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My brain tumour diagnosis has opened my eyes to cancer care

Until 2009 I worked as a GP in Wickersley, Rotherham for over 18 years, until the day I was diagnosed with a brain tumour.


I was diagnosed with Glioblastoma Multiforme (Grade 4 Astrocytoma) of the corpus callosum. This ruled out surgery (open or stereotactic). I have had all the treatment available in this country, and still the tumour remains.

I was 48 at that time. On the day of the diagnosis I gave up work and so did my wife, Sue, so that we could spend more time with each other and with our three children.

Whilst I was having treatment, Sue trawled the Internet for information. She came across Brain Tumour Research (BTR), a registered charity, which was raising awareness and funds for research into cures. They sent us leaflets with four facts which most of the public - and, shockingly, most GPs - are not aware of.

They are:

1. More children die from brain tumour than leukaemia or any other cancer.

2. More women under 35 die from brain tumour than breast or any other cancer.

3. More men under 45 die from brain tumour than prostate cancer or any other cancer.

4. More women die from brain tumour than cervical cancer.

Survival rates are much worse compared to other cancer survival rates, but even with all the best will in the world, BTR are not going to be able raise the £7 million required annually to keep its research centres running. There are no celebrities, famous patrons, or national media coverage, and charities do not share resources with one another. Everyone has heard of 'pink ribbon day' but not 'wear a hat day', and the many deaths from brain tumours go largely unreported.

As a GP and a patient, I had insight into how the NHS works. I became determined to use my knowledge of the system to raise awareness of brain tumours and to ensure all my colleagues knew the symptoms.

But I fear to date I have largely hit a brick wall. I was told by BTR soon after my diagnosis that there was an All Party Parliamentary Group on Brain Tumours set up. The aim of this APPG was to raise public awareness of brain tumours. And yet, no one I ask has heard about the problem. In other words, the APPG has not made any impact on the general public.

All GPs in the UK still receive a printed Chief Medical Officer (CMO) bulletin. I e-mailed the CMO, who in turn said she was going to pray for me but wasn't willing to do anything to raise awareness of brain tumours or their common symptoms with GPs. I also e-mailed the Secretary of State for Health Mr Lansley but he is too busy trying to re-shape the NHS, again no-one listened.

At the last APPG meeting in January, which the Secretary of State attended, there was a lot of GP bashing. I tried to defend my profession, saying that GPs need access to the information and access to MRI (with set criteria).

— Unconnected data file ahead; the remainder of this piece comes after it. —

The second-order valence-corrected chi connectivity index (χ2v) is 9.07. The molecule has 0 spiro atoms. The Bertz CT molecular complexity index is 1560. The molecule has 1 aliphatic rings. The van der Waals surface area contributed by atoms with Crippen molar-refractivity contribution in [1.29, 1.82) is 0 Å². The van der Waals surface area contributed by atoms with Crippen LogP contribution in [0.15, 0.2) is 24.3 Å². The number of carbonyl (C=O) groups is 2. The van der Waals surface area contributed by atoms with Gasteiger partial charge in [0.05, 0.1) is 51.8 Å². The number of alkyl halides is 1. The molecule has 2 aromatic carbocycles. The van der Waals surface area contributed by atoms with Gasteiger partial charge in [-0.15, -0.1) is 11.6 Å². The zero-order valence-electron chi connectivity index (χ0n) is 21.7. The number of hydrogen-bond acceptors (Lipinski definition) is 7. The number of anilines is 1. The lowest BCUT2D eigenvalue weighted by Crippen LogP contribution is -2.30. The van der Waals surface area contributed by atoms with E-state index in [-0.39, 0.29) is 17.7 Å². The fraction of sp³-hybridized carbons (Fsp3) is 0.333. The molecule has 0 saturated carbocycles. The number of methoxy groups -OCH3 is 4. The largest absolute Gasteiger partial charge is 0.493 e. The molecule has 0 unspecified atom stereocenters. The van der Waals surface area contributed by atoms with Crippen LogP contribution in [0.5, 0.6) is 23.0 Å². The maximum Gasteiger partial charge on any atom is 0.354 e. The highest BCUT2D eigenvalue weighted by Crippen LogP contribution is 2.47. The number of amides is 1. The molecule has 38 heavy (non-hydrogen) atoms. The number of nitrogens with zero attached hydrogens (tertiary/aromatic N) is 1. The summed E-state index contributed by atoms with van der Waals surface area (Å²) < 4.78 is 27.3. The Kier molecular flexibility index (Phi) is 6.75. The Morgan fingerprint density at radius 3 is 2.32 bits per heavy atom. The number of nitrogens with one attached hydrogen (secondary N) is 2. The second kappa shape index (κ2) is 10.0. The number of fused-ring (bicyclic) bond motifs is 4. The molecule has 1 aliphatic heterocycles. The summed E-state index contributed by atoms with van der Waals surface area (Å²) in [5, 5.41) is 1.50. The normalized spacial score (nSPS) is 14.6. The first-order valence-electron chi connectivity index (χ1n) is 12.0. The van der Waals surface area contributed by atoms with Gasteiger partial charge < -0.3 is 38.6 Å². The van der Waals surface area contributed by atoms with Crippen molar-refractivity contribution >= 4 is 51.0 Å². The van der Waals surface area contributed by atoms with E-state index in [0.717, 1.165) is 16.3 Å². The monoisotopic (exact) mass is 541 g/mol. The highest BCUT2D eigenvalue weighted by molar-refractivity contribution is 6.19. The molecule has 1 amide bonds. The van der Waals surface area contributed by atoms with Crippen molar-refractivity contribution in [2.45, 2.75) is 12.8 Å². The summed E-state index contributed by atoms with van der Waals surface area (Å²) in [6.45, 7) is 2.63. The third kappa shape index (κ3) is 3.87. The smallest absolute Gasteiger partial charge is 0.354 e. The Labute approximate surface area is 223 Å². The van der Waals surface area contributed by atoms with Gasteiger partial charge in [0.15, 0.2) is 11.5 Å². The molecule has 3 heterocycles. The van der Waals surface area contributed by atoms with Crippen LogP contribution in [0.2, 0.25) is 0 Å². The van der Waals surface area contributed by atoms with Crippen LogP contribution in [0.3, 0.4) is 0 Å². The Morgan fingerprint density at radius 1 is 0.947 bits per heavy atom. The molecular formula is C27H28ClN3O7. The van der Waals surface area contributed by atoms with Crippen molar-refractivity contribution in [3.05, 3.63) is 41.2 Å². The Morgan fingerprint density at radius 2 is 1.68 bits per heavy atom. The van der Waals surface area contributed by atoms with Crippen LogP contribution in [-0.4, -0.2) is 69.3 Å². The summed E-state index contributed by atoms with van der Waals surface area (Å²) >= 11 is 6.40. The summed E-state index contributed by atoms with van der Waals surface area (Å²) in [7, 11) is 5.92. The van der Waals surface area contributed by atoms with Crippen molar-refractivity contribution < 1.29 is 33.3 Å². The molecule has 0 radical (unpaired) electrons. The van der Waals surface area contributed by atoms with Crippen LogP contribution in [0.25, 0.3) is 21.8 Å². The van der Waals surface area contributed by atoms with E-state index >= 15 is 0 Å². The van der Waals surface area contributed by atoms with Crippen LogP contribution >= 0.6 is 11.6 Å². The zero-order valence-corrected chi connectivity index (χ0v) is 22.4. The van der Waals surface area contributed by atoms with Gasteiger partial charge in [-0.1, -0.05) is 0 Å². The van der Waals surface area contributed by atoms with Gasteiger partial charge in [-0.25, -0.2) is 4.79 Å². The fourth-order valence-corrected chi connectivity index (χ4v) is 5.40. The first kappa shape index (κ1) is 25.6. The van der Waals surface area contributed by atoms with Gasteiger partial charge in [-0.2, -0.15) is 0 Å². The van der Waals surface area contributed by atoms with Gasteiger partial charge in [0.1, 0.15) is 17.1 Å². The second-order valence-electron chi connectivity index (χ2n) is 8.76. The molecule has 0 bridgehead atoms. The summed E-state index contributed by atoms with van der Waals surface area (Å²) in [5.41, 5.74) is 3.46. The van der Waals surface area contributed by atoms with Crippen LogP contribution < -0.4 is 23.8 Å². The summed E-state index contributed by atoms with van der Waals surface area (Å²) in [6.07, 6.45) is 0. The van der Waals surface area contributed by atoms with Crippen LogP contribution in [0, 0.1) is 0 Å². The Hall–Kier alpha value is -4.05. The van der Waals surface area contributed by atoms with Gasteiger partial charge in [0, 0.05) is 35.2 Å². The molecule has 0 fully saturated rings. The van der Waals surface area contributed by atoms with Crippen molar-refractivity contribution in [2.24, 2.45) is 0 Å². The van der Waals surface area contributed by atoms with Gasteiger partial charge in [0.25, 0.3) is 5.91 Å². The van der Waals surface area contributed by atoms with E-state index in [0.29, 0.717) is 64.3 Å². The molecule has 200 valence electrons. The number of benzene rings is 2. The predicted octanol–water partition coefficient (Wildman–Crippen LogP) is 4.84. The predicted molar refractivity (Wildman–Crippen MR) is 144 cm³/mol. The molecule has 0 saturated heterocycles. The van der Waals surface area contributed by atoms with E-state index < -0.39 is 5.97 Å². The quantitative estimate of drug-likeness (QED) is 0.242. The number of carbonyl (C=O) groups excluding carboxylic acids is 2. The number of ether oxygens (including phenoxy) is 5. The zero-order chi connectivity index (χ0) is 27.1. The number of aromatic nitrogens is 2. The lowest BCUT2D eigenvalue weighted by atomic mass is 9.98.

One encouraging initiative was explained at the meeting though, and all GPs need to be aware of this. We were all given ‘Headsmart' cards by David Walker, professor of paediatric oncology at the University of Nottingham.This lists the signs and symptoms of brain tumours in patients aged under 5-years-old, 6-11and 12-18. (Remember brain tumours kill more under 14s than any other cancer).

These are similar to the meningitis cards, meant for use by the general public and health professionals. It was also felt that these cards should also be circulated amongst school children. Like meningitis, early diagnosis of brain tumours in young people can improve a patient's prognosis.

I e-mailed the CMO again about Headsmart but she simply replied that the information I mentioned about brain tumours is already on the NHS Choices website. But I have checked the website and it does not offer the same advice as Headsmart. Furthermore, the website is not a resource for GPs use as a symptom checker.

Meanwhile, I have also been giving out Headsmart cards to some of the local schools and others are also doing the same in their areas. Unfortunately the patchy nature of this campaign will lead to a postcode lottery on early diagnosis, and thus rates of mortality. I sent an e-mail to Mr Gove at the Department for Education, so that all schools may be informed about the campaign, but again the response has been disappointing. The Department advised me to contact each headteacher myself individually.

Politicians at present are not paying attention and those who should advise them do not appreciate the nature of the issue – fortunately, few have experienced anyone close to them suffering from a brain tumour.

I have three children and my eldest son, Matt, and his friend- both keen sailors - raised £11,000 for the charity. But brain tumours are not a popular cause, and fundraisers like Matt's are a once-off. I strongly feel that funding research into cures needs to be government-funded. Given that £7 million a year is a very tiny percentage of UK GDP, and just 0.7% of the total amount spent on cancer research nationally, it makes financial sense.

Dr Vetri Velamail is a retired GP in Rotherham.